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Quelle surprise: Free e-books at Amazon are popular!

The company says readers borrowed 295,000 books in December--and added that sales of the borrowed titles also rose.

Don Reisinger
Former CNET contributor Don Reisinger is a technology columnist who has covered everything from HDTVs to computers to Flowbee Haircut Systems. Besides his work with CNET, Don's work has been featured in a variety of other publications including PC World and a host of Ziff-Davis publications.
Don Reisinger
2 min read
Some of the Kindle books available for lending.
Some of the Kindle books available for lending. Screenshot by David Carnoy/CNET

Amazon's "Kindle Owners' Lending Library" has gotten off to a smashing start, the e-retail giant announced today.

The company said that Kindle owners borrowed 295,000 Kindle Direct Publishing Select titles last month alone. Amazon had $500,000 in its December fund to compensate authors for the free rentals, and said that the writers earned $1.70 per borrow. Amazon said that authors who made their books available to borrow saw purchases grow, as well.

"KDP Select appears to be earning authors more money in two ways," Russ Grandinetti, Vice President of Kindle Content, said in a statement. "We knew customers would love having KDP Select titles in the Kindle Owners' Lending Library. But we've been surprised by how much paid sales of those same titles increased, even relative to the rest of KDP.

"Due to this early success and a seasonally strong January, we're adding a $200,000 bonus to January's KDP Select fund, growing this month's total pool to $700,000," he added.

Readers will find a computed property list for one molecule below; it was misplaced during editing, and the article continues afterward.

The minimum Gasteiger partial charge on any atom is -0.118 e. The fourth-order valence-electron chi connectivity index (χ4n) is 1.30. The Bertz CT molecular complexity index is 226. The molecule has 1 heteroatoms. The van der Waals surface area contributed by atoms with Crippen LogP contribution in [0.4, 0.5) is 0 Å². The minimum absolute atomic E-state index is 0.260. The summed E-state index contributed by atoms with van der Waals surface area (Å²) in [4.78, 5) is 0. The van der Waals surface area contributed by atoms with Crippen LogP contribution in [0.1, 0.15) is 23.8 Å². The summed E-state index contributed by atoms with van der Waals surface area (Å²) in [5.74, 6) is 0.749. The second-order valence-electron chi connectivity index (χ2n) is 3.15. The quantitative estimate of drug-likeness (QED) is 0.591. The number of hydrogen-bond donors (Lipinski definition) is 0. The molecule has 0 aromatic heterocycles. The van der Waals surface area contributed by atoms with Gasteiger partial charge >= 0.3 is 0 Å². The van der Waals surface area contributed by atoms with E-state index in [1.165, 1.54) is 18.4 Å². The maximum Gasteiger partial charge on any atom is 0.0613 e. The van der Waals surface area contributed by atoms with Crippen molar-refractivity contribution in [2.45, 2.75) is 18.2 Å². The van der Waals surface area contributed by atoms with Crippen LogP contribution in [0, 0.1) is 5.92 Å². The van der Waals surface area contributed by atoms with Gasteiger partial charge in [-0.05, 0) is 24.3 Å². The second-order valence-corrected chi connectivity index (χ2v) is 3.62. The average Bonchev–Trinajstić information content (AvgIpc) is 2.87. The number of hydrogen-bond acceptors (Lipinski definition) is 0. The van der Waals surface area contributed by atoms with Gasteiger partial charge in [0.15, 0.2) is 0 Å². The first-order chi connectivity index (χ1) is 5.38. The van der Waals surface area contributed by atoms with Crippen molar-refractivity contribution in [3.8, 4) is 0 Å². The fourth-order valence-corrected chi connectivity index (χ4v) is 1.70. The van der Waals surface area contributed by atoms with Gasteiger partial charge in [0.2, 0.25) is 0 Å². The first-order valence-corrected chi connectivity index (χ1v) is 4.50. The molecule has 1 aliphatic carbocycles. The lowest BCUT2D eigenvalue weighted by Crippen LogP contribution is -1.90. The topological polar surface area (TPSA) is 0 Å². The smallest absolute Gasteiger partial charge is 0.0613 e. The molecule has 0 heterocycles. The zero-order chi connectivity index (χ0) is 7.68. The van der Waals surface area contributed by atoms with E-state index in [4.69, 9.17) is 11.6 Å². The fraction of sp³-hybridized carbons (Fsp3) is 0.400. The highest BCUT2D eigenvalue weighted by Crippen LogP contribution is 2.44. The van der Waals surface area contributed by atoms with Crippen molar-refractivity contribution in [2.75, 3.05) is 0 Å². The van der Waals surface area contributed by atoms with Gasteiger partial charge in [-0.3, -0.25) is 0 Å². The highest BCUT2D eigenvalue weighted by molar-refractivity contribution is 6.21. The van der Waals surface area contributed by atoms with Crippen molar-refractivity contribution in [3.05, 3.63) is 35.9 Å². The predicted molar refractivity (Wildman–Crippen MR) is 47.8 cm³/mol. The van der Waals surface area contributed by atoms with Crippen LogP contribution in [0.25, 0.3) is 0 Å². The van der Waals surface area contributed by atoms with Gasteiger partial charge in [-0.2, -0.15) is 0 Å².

It's no surprise Amazon spent much of its announcement today focusing on compensation. When the company launched the Lending Library in November for Prime members--who pay $79 a year for two-day shipping and free access to Prime Instant Video--Amazon was coy about payments. The company said only that it had "reached agreement with publishers to include titles for a fixed fee." In other cases, the company said that it would be "purchasing a title each time it is borrowed by a reader under standard wholesale terms as a no-risk trial to demonstrate to publishers the incremental growth and revenue opportunity that this new service presents."

So far, it appears authors are seeing some value in the offering. When Kindle book lending launched, over 5,000 titles were available. According to Amazon, that figure has now grown to 75,000 books, including over 100 former New York Times Bestsellers.

Amazon's lending program lets users take out one book a month for free with no due dates. Titles can be bookmarked and highlighted, and notes can be taken on the books. If users decide to rent them again or buy them, all the marks will be immediately added back.